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Old Aug 20, 2002, 5:19 PM   #1
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Default f707 or nikon 5700

hi, i am new to this forum, but have read all of the reviews on both camera models.
the compact size and zoom size was a certain +. but honestly the photo quality comes first, and all the reviews i find really praise the 707, would you recommend it? my most favorite subject to take would be my little boys.
any comments would be greatly appreciated.
lisa
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Old Aug 21, 2002, 10:09 AM   #2
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I had the Sony 707 for six months and very happy about its picture quality. I printed several 8 x 10 and they are looking very good. You can't beat the Carl Zeiss lens. Only one draw back to consider those, the Sony used the memory stick media, not a popular media device, largest size available is 128mb, not enough for 5megapix pictures. I traded the Sony camera recently to get the Nikon 5000 which used the popular compact flash (available size to 1 gig plus the IBM microdrive). The picture quality on this later one is about the same or better than the Sony, plus the Nikon 5k size is very compact, suitable for your long trip and vacation and its true wide angle lens at 28mm. Hope these info help...Cheers

PS: I did not get the Nikon 5700 becauseof its size (about the same as the Sony), plus the lens is much slower and have no true wide angle coverage.

[Edited on 8-21-2002 by [email protected]]

[Edited on 8-21-2002 by [email protected]]
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Old Aug 21, 2002, 11:27 AM   #3
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Why do you say the 5700 lens is "slower?" Here are the specs ... seems as if the 8x is actually faster than the 3x?

As for the wide angle, 28 mm is better than 35mm, however 28mm is also an abnormal perspective. For most landscapes I would prefer either a 35mm or a stitched image.



3x Zoom-Nikkor lens with enhanced wide angle coverage
f = 7.1-21.4mm (equivalent to 28-85mm) F2.8-4.8 with macro; 9 elements in 7 groups; all glass, Nikon Super Integrated Coating (SIC) applied; glass-molded aspherical lens elements included

8x Zoom-Nikkor lens
f = 9-72mm (equivalent to 35-280mm) F2.8-4.2 with macro; 14 elements in 10 groups; all glass, Nikon Super Integrated Coating (SIC) applied; two glass-molded ED lens elements included
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Old Aug 21, 2002, 11:58 AM   #4
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Steve
I'm sorry for the confusion, you're absolutely right about the speed of the lens, what I mean to say is: the angle of the 5700's lens is narrower than the 5000. I respect your opinion about the 28mm v.s the 35mm, but I think for all arround taking picture, it;s better to have the lens that covers down to 28mm angle, in this case, the nikon 5k is a better all arround camera for those people who need a quality digicam with many built-in features and its compact size.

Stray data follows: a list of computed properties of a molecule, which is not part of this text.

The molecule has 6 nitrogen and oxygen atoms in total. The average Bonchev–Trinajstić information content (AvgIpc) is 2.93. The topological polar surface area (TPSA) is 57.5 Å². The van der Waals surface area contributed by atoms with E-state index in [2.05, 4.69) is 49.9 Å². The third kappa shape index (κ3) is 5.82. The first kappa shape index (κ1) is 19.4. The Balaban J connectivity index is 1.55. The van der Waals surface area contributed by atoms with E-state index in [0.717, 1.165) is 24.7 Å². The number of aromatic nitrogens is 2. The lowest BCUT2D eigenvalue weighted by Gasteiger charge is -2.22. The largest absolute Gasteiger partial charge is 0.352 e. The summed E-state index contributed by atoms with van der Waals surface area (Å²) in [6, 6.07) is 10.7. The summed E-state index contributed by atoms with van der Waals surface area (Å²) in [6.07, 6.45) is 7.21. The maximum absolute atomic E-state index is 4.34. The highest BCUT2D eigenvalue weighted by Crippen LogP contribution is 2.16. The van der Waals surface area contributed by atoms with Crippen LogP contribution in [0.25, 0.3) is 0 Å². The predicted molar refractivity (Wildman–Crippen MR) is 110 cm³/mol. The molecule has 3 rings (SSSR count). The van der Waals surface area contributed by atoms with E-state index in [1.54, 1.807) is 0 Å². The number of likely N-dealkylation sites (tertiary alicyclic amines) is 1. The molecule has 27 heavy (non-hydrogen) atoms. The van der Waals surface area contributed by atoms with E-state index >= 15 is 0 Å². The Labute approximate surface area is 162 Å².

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Old Aug 26, 2002, 11:54 PM   #5
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Default 707 Photo Quality

I'm looking at the 5700 or the Minolta 7i (and leaning towards the 7i). Don't get too caught up with image quality ratings. I truly believe that the 5700, 7i and 707 are all such great cameras that you can't go wrong with any of them... and, people like us, who shoot our families more than anything else, will NEVER notice the slight difference in image quality.

Take a look at my recent post, '5700 vs 7i--An Amateurs Analysis'. If you assume equal image quality, think about what else is important to your photography experience; size, telephoto, wide angle, comfort in holding the camera. I really think you'll want the larger compact flash capacity of the 5700 or 7i.

Good luck.

Jeff
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Old Aug 27, 2002, 7:49 AM   #6
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Jeff

I think you've got it!

The more remarkable is all 5 digicams the F707, CP5000/CP5700, and the D7/D7i all use the same Sony's 5Mp pixels CCD! They all varies on how each manufacturer chose to output their various pictures, with Sony having the most color saturation, Nikon the best picture sharpness, and the Minolta shadows details. The only way to differentiate the resolution of their lenses are to capture the respective raw data and process them through a common independent outfit such as Logical Designs!

But like you said, we're not buying the cameras to look at their pixels or noise level are we? Buy what suit your taste, convenience, and one will be happy with the purchase. Even with the Sony 128Mb limit (~50 pictures) if that's all you need, since it tends to have the best pleasing out of the box results!